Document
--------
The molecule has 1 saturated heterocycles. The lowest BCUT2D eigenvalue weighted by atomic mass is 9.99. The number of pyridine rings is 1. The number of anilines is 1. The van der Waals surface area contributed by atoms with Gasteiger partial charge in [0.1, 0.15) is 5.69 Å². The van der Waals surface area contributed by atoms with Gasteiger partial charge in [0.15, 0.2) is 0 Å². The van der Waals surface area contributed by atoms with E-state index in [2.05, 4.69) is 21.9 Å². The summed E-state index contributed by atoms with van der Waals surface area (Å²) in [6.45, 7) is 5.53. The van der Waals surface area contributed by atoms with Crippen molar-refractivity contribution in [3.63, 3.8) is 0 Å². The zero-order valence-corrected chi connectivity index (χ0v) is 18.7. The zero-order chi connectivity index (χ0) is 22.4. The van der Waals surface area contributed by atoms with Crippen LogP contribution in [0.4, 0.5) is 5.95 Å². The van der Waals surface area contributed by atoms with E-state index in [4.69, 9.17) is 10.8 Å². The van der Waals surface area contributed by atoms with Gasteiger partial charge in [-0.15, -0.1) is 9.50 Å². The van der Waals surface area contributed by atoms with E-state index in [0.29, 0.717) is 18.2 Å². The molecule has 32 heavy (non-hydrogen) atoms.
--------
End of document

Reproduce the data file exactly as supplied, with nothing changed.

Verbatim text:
The molecule has 1 saturated heterocycles. The lowest BCUT2D eigenvalue weighted by atomic mass is 9.99. The number of pyridine rings is 1. The number of anilines is 1. The van der Waals surface area contributed by atoms with Gasteiger partial charge in [0.1, 0.15) is 5.69 Å². The van der Waals surface area contributed by atoms with Gasteiger partial charge in [0.15, 0.2) is 0 Å². The van der Waals surface area contributed by atoms with E-state index in [2.05, 4.69) is 21.9 Å². The summed E-state index contributed by atoms with van der Waals surface area (Å²) in [6.45, 7) is 5.53. The van der Waals surface area contributed by atoms with Crippen molar-refractivity contribution in [3.63, 3.8) is 0 Å². The zero-order valence-corrected chi connectivity index (χ0v) is 18.7. The zero-order chi connectivity index (χ0) is 22.4. The van der Waals surface area contributed by atoms with Crippen LogP contribution in [0.4, 0.5) is 5.95 Å². The van der Waals surface area contributed by atoms with E-state index in [4.69, 9.17) is 10.8 Å². The van der Waals surface area contributed by atoms with Gasteiger partial charge in [-0.15, -0.1) is 9.50 Å². The van der Waals surface area contributed by atoms with E-state index in [0.29, 0.717) is 18.2 Å². The molecule has 32 heavy (non-hydrogen) atoms.